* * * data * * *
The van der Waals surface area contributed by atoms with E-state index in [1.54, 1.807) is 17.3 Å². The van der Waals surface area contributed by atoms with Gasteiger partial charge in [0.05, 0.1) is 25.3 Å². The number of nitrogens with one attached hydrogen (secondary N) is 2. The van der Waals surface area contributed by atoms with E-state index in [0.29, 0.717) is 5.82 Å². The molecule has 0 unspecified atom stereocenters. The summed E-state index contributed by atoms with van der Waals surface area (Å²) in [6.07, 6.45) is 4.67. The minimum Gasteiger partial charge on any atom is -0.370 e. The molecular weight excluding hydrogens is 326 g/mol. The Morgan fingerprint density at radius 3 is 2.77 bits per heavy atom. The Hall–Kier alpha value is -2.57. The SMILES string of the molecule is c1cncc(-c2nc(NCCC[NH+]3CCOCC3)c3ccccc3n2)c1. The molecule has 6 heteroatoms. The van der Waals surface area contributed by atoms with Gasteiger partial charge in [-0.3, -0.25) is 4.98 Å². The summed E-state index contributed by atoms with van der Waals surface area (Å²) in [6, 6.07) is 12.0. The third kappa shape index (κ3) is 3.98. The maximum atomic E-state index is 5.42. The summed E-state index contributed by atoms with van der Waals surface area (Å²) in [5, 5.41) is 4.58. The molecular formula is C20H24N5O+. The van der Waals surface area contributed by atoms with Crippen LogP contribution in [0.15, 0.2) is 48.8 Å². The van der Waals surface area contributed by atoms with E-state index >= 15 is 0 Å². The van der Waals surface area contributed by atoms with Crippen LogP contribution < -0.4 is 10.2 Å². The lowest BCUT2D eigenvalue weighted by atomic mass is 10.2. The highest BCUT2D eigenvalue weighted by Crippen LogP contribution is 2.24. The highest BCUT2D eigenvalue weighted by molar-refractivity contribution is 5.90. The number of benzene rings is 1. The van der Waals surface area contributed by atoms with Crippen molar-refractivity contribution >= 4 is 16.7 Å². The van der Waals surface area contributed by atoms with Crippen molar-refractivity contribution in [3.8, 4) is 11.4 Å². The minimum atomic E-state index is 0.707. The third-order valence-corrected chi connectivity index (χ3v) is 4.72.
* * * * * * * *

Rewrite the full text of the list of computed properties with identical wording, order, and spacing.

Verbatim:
The van der Waals surface area contributed by atoms with E-state index in [1.54, 1.807) is 17.3 Å². The van der Waals surface area contributed by atoms with Gasteiger partial charge in [0.05, 0.1) is 25.3 Å². The number of nitrogens with one attached hydrogen (secondary N) is 2. The van der Waals surface area contributed by atoms with E-state index in [0.29, 0.717) is 5.82 Å². The molecule has 0 unspecified atom stereocenters. The summed E-state index contributed by atoms with van der Waals surface area (Å²) in [6.07, 6.45) is 4.67. The minimum Gasteiger partial charge on any atom is -0.370 e. The molecular weight excluding hydrogens is 326 g/mol. The Morgan fingerprint density at radius 3 is 2.77 bits per heavy atom. The Hall–Kier alpha value is -2.57. The SMILES string of the molecule is c1cncc(-c2nc(NCCC[NH+]3CCOCC3)c3ccccc3n2)c1. The molecule has 6 heteroatoms. The van der Waals surface area contributed by atoms with Gasteiger partial charge in [-0.3, -0.25) is 4.98 Å². The summed E-state index contributed by atoms with van der Waals surface area (Å²) in [6, 6.07) is 12.0. The third kappa shape index (κ3) is 3.98. The maximum atomic E-state index is 5.42. The summed E-state index contributed by atoms with van der Waals surface area (Å²) in [5, 5.41) is 4.58. The molecular formula is C20H24N5O+. The van der Waals surface area contributed by atoms with Crippen LogP contribution in [0.15, 0.2) is 48.8 Å². The van der Waals surface area contributed by atoms with E-state index >= 15 is 0 Å². The van der Waals surface area contributed by atoms with Crippen LogP contribution < -0.4 is 10.2 Å². The lowest BCUT2D eigenvalue weighted by atomic mass is 10.2. The highest BCUT2D eigenvalue weighted by Crippen LogP contribution is 2.24. The highest BCUT2D eigenvalue weighted by molar-refractivity contribution is 5.90. The number of benzene rings is 1. The van der Waals surface area contributed by atoms with Crippen molar-refractivity contribution >= 4 is 16.7 Å². The van der Waals surface area contributed by atoms with Crippen molar-refractivity contribution in [3.8, 4) is 11.4 Å². The minimum atomic E-state index is 0.707. The third-order valence-corrected chi connectivity index (χ3v) is 4.72.